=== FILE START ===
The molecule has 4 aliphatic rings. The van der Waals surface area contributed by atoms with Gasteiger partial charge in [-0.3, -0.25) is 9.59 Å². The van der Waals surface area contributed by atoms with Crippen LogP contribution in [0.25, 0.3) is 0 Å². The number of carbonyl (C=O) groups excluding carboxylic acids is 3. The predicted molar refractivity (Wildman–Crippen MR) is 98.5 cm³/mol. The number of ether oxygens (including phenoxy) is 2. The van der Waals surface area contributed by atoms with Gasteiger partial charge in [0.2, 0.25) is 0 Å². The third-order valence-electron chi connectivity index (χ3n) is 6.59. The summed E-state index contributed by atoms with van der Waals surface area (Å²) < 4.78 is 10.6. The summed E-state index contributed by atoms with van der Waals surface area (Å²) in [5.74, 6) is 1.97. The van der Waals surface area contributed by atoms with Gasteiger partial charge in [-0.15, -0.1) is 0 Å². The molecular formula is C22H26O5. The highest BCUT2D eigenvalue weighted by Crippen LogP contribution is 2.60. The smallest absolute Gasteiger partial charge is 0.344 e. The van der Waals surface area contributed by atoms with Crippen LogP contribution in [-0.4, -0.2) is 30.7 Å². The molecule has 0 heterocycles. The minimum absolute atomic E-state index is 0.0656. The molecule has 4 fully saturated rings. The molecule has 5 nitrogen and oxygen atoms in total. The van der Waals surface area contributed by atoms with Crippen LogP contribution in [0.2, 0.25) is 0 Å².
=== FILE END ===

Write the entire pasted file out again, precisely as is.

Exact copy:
The molecule has 4 aliphatic rings. The van der Waals surface area contributed by atoms with Gasteiger partial charge in [-0.3, -0.25) is 9.59 Å². The van der Waals surface area contributed by atoms with Crippen LogP contribution in [0.25, 0.3) is 0 Å². The number of carbonyl (C=O) groups excluding carboxylic acids is 3. The predicted molar refractivity (Wildman–Crippen MR) is 98.5 cm³/mol. The number of ether oxygens (including phenoxy) is 2. The van der Waals surface area contributed by atoms with Gasteiger partial charge in [0.2, 0.25) is 0 Å². The third-order valence-electron chi connectivity index (χ3n) is 6.59. The summed E-state index contributed by atoms with van der Waals surface area (Å²) < 4.78 is 10.6. The summed E-state index contributed by atoms with van der Waals surface area (Å²) in [5.74, 6) is 1.97. The van der Waals surface area contributed by atoms with Gasteiger partial charge in [-0.15, -0.1) is 0 Å². The molecular formula is C22H26O5. The highest BCUT2D eigenvalue weighted by Crippen LogP contribution is 2.60. The smallest absolute Gasteiger partial charge is 0.344 e. The van der Waals surface area contributed by atoms with Crippen LogP contribution in [-0.4, -0.2) is 30.7 Å². The molecule has 0 heterocycles. The minimum absolute atomic E-state index is 0.0656. The molecule has 4 fully saturated rings. The molecule has 5 nitrogen and oxygen atoms in total. The van der Waals surface area contributed by atoms with Crippen LogP contribution in [0.2, 0.25) is 0 Å².